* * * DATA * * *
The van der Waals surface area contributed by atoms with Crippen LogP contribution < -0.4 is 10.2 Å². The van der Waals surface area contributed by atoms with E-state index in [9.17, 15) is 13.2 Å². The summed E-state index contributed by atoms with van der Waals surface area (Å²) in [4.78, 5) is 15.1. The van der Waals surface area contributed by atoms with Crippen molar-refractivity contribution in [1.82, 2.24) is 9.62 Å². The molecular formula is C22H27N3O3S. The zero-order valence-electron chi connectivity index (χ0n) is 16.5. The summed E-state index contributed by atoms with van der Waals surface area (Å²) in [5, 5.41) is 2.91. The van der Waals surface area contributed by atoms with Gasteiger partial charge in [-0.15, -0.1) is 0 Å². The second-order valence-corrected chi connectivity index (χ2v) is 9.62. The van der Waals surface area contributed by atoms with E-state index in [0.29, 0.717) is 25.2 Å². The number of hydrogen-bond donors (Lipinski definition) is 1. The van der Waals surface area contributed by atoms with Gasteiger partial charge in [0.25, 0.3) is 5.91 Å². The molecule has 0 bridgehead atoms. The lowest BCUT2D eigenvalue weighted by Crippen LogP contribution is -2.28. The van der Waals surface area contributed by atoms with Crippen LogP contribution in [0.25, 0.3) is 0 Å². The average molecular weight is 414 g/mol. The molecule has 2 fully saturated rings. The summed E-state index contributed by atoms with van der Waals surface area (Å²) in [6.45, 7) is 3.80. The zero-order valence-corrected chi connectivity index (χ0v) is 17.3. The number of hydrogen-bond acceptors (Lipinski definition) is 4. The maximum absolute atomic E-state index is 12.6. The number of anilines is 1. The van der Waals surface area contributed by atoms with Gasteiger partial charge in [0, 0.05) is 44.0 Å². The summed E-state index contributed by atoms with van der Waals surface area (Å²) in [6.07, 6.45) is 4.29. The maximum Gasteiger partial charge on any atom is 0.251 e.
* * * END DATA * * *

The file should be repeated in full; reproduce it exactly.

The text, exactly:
The van der Waals surface area contributed by atoms with Crippen LogP contribution < -0.4 is 10.2 Å². The van der Waals surface area contributed by atoms with E-state index in [9.17, 15) is 13.2 Å². The summed E-state index contributed by atoms with van der Waals surface area (Å²) in [4.78, 5) is 15.1. The van der Waals surface area contributed by atoms with Crippen molar-refractivity contribution in [1.82, 2.24) is 9.62 Å². The molecular formula is C22H27N3O3S. The zero-order valence-electron chi connectivity index (χ0n) is 16.5. The summed E-state index contributed by atoms with van der Waals surface area (Å²) in [5, 5.41) is 2.91. The van der Waals surface area contributed by atoms with Gasteiger partial charge in [-0.15, -0.1) is 0 Å². The second-order valence-corrected chi connectivity index (χ2v) is 9.62. The van der Waals surface area contributed by atoms with E-state index in [0.29, 0.717) is 25.2 Å². The number of hydrogen-bond donors (Lipinski definition) is 1. The van der Waals surface area contributed by atoms with Gasteiger partial charge in [0.25, 0.3) is 5.91 Å². The molecule has 0 bridgehead atoms. The lowest BCUT2D eigenvalue weighted by Crippen LogP contribution is -2.28. The van der Waals surface area contributed by atoms with Crippen LogP contribution in [0.25, 0.3) is 0 Å². The average molecular weight is 414 g/mol. The molecule has 2 fully saturated rings. The summed E-state index contributed by atoms with van der Waals surface area (Å²) in [6.45, 7) is 3.80. The zero-order valence-corrected chi connectivity index (χ0v) is 17.3. The number of hydrogen-bond acceptors (Lipinski definition) is 4. The maximum absolute atomic E-state index is 12.6. The number of anilines is 1. The van der Waals surface area contributed by atoms with Gasteiger partial charge in [0, 0.05) is 44.0 Å². The summed E-state index contributed by atoms with van der Waals surface area (Å²) in [6.07, 6.45) is 4.29. The maximum Gasteiger partial charge on any atom is 0.251 e.